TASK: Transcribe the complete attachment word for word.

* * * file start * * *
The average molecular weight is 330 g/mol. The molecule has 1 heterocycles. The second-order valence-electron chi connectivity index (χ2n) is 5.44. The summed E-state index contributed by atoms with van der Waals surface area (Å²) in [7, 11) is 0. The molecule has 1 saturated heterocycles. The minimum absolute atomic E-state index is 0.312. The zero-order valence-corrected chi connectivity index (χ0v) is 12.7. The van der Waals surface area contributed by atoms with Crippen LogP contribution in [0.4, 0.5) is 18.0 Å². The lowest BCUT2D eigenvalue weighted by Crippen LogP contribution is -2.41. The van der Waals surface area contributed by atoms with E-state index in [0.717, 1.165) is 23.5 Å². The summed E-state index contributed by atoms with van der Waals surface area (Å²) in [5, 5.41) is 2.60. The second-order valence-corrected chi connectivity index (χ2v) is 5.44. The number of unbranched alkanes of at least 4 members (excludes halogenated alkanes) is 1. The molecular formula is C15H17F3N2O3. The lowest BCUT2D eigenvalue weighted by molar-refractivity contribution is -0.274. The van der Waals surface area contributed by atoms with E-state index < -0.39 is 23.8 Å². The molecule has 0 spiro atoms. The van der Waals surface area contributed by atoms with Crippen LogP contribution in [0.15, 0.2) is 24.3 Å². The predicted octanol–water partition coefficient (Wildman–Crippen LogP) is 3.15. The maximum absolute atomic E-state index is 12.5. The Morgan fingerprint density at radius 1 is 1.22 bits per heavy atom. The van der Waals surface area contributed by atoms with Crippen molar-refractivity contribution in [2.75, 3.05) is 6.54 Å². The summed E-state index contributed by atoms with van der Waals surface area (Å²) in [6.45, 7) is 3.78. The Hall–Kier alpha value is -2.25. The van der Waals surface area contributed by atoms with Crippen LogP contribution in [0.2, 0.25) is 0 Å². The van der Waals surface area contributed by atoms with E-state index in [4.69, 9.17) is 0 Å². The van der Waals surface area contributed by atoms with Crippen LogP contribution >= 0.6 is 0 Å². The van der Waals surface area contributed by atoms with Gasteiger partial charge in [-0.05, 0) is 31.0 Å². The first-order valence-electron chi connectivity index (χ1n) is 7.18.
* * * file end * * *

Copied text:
The average molecular weight is 330 g/mol. The molecule has 1 heterocycles. The second-order valence-electron chi connectivity index (χ2n) is 5.44. The summed E-state index contributed by atoms with van der Waals surface area (Å²) in [7, 11) is 0. The molecule has 1 saturated heterocycles. The minimum absolute atomic E-state index is 0.312. The zero-order valence-corrected chi connectivity index (χ0v) is 12.7. The van der Waals surface area contributed by atoms with Crippen LogP contribution in [0.4, 0.5) is 18.0 Å². The lowest BCUT2D eigenvalue weighted by Crippen LogP contribution is -2.41. The van der Waals surface area contributed by atoms with E-state index in [0.717, 1.165) is 23.5 Å². The summed E-state index contributed by atoms with van der Waals surface area (Å²) in [5, 5.41) is 2.60. The second-order valence-corrected chi connectivity index (χ2v) is 5.44. The number of unbranched alkanes of at least 4 members (excludes halogenated alkanes) is 1. The molecular formula is C15H17F3N2O3. The lowest BCUT2D eigenvalue weighted by molar-refractivity contribution is -0.274. The van der Waals surface area contributed by atoms with E-state index < -0.39 is 23.8 Å². The molecule has 0 spiro atoms. The van der Waals surface area contributed by atoms with Crippen LogP contribution in [0.15, 0.2) is 24.3 Å². The predicted octanol–water partition coefficient (Wildman–Crippen LogP) is 3.15. The maximum absolute atomic E-state index is 12.5. The Morgan fingerprint density at radius 1 is 1.22 bits per heavy atom. The van der Waals surface area contributed by atoms with Crippen molar-refractivity contribution in [2.75, 3.05) is 6.54 Å². The summed E-state index contributed by atoms with van der Waals surface area (Å²) in [6.45, 7) is 3.78. The Hall–Kier alpha value is -2.25. The van der Waals surface area contributed by atoms with Crippen LogP contribution in [0.2, 0.25) is 0 Å². The van der Waals surface area contributed by atoms with E-state index in [4.69, 9.17) is 0 Å². The van der Waals surface area contributed by atoms with Crippen LogP contribution >= 0.6 is 0 Å². The van der Waals surface area contributed by atoms with Gasteiger partial charge in [-0.05, 0) is 31.0 Å². The first-order valence-electron chi connectivity index (χ1n) is 7.18.